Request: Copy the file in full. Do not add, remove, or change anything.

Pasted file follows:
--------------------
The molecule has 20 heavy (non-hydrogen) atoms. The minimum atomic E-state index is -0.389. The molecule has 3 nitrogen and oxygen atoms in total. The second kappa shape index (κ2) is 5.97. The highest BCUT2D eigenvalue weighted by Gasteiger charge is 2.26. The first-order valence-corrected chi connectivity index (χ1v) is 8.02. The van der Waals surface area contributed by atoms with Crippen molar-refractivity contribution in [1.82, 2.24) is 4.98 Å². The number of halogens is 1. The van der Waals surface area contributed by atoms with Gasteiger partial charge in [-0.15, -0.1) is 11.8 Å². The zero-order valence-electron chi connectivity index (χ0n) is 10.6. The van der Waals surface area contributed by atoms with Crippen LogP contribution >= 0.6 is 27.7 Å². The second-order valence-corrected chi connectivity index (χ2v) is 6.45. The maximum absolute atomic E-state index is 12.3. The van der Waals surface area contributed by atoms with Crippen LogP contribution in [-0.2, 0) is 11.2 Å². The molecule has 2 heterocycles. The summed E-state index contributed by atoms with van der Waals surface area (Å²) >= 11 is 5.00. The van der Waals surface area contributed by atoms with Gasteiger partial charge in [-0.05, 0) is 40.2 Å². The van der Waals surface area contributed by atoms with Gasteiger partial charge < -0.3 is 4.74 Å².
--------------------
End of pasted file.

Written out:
The molecule has 20 heavy (non-hydrogen) atoms. The minimum atomic E-state index is -0.389. The molecule has 3 nitrogen and oxygen atoms in total. The second kappa shape index (κ2) is 5.97. The highest BCUT2D eigenvalue weighted by Gasteiger charge is 2.26. The first-order valence-corrected chi connectivity index (χ1v) is 8.02. The van der Waals surface area contributed by atoms with Crippen molar-refractivity contribution in [1.82, 2.24) is 4.98 Å². The number of halogens is 1. The van der Waals surface area contributed by atoms with Gasteiger partial charge in [-0.15, -0.1) is 11.8 Å². The zero-order valence-electron chi connectivity index (χ0n) is 10.6. The van der Waals surface area contributed by atoms with Crippen LogP contribution >= 0.6 is 27.7 Å². The second-order valence-corrected chi connectivity index (χ2v) is 6.45. The maximum absolute atomic E-state index is 12.3. The van der Waals surface area contributed by atoms with Crippen LogP contribution in [-0.2, 0) is 11.2 Å². The molecule has 2 heterocycles. The summed E-state index contributed by atoms with van der Waals surface area (Å²) >= 11 is 5.00. The van der Waals surface area contributed by atoms with Gasteiger partial charge in [-0.05, 0) is 40.2 Å². The van der Waals surface area contributed by atoms with Gasteiger partial charge < -0.3 is 4.74 Å².